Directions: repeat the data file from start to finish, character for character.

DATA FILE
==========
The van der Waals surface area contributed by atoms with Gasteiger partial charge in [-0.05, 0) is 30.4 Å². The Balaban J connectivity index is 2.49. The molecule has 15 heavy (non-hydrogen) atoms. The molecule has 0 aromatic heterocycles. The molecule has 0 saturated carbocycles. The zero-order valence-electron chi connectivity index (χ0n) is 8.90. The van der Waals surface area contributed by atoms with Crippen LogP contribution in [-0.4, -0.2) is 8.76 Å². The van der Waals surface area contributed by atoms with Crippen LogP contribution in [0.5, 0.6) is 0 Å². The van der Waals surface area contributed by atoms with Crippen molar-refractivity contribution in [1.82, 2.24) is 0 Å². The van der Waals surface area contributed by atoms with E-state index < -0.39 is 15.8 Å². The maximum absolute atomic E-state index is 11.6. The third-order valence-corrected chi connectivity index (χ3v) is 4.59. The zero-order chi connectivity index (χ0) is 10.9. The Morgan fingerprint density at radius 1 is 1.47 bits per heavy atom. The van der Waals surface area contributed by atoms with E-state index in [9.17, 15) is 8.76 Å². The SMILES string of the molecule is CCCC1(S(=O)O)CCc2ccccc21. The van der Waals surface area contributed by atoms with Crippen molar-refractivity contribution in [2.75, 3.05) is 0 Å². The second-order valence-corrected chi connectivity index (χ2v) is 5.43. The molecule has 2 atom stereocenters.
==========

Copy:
The van der Waals surface area contributed by atoms with Gasteiger partial charge in [-0.05, 0) is 30.4 Å². The Balaban J connectivity index is 2.49. The molecule has 15 heavy (non-hydrogen) atoms. The molecule has 0 aromatic heterocycles. The molecule has 0 saturated carbocycles. The zero-order valence-electron chi connectivity index (χ0n) is 8.90. The van der Waals surface area contributed by atoms with Crippen LogP contribution in [-0.4, -0.2) is 8.76 Å². The van der Waals surface area contributed by atoms with Crippen LogP contribution in [0.5, 0.6) is 0 Å². The van der Waals surface area contributed by atoms with Crippen molar-refractivity contribution in [1.82, 2.24) is 0 Å². The van der Waals surface area contributed by atoms with E-state index < -0.39 is 15.8 Å². The maximum absolute atomic E-state index is 11.6. The third-order valence-corrected chi connectivity index (χ3v) is 4.59. The zero-order chi connectivity index (χ0) is 10.9. The Morgan fingerprint density at radius 1 is 1.47 bits per heavy atom. The van der Waals surface area contributed by atoms with E-state index in [9.17, 15) is 8.76 Å². The SMILES string of the molecule is CCCC1(S(=O)O)CCc2ccccc21. The van der Waals surface area contributed by atoms with Crippen molar-refractivity contribution in [2.75, 3.05) is 0 Å². The second-order valence-corrected chi connectivity index (χ2v) is 5.43. The molecule has 2 atom stereocenters.